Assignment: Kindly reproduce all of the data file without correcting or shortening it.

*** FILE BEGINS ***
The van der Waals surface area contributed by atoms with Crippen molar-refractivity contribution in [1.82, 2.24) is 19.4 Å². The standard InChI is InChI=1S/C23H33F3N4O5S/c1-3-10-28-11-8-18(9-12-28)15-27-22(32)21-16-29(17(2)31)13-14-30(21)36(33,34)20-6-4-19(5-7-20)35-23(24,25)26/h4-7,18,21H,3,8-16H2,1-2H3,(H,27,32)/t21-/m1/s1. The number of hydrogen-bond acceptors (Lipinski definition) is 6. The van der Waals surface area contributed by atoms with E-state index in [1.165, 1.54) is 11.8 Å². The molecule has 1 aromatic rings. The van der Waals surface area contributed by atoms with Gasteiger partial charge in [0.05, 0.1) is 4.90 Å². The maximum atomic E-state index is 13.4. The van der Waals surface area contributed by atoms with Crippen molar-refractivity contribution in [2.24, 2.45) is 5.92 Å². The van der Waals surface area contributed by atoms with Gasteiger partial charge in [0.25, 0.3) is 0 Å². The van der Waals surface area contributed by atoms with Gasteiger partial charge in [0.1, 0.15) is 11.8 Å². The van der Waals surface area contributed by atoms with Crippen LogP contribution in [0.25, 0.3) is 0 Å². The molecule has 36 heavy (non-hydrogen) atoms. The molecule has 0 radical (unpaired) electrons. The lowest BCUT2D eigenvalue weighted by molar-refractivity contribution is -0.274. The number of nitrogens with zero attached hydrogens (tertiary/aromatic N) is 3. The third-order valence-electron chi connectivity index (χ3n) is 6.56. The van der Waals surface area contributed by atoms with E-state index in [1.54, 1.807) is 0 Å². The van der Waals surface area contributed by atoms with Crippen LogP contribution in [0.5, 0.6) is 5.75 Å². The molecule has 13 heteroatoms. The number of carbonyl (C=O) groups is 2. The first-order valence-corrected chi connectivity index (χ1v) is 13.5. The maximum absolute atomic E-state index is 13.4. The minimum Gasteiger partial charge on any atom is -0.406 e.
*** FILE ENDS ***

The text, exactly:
The van der Waals surface area contributed by atoms with Crippen molar-refractivity contribution in [1.82, 2.24) is 19.4 Å². The standard InChI is InChI=1S/C23H33F3N4O5S/c1-3-10-28-11-8-18(9-12-28)15-27-22(32)21-16-29(17(2)31)13-14-30(21)36(33,34)20-6-4-19(5-7-20)35-23(24,25)26/h4-7,18,21H,3,8-16H2,1-2H3,(H,27,32)/t21-/m1/s1. The number of hydrogen-bond acceptors (Lipinski definition) is 6. The van der Waals surface area contributed by atoms with E-state index in [1.165, 1.54) is 11.8 Å². The molecule has 1 aromatic rings. The van der Waals surface area contributed by atoms with Gasteiger partial charge in [0.05, 0.1) is 4.90 Å². The maximum atomic E-state index is 13.4. The van der Waals surface area contributed by atoms with Crippen molar-refractivity contribution in [2.24, 2.45) is 5.92 Å². The van der Waals surface area contributed by atoms with Gasteiger partial charge in [0.25, 0.3) is 0 Å². The van der Waals surface area contributed by atoms with Gasteiger partial charge in [0.1, 0.15) is 11.8 Å². The van der Waals surface area contributed by atoms with Crippen LogP contribution in [0.25, 0.3) is 0 Å². The molecule has 36 heavy (non-hydrogen) atoms. The molecule has 0 radical (unpaired) electrons. The lowest BCUT2D eigenvalue weighted by molar-refractivity contribution is -0.274. The number of nitrogens with zero attached hydrogens (tertiary/aromatic N) is 3. The third-order valence-electron chi connectivity index (χ3n) is 6.56. The van der Waals surface area contributed by atoms with E-state index in [1.54, 1.807) is 0 Å². The van der Waals surface area contributed by atoms with Crippen LogP contribution in [0.5, 0.6) is 5.75 Å². The molecule has 13 heteroatoms. The number of carbonyl (C=O) groups is 2. The first-order valence-corrected chi connectivity index (χ1v) is 13.5. The maximum absolute atomic E-state index is 13.4. The minimum Gasteiger partial charge on any atom is -0.406 e.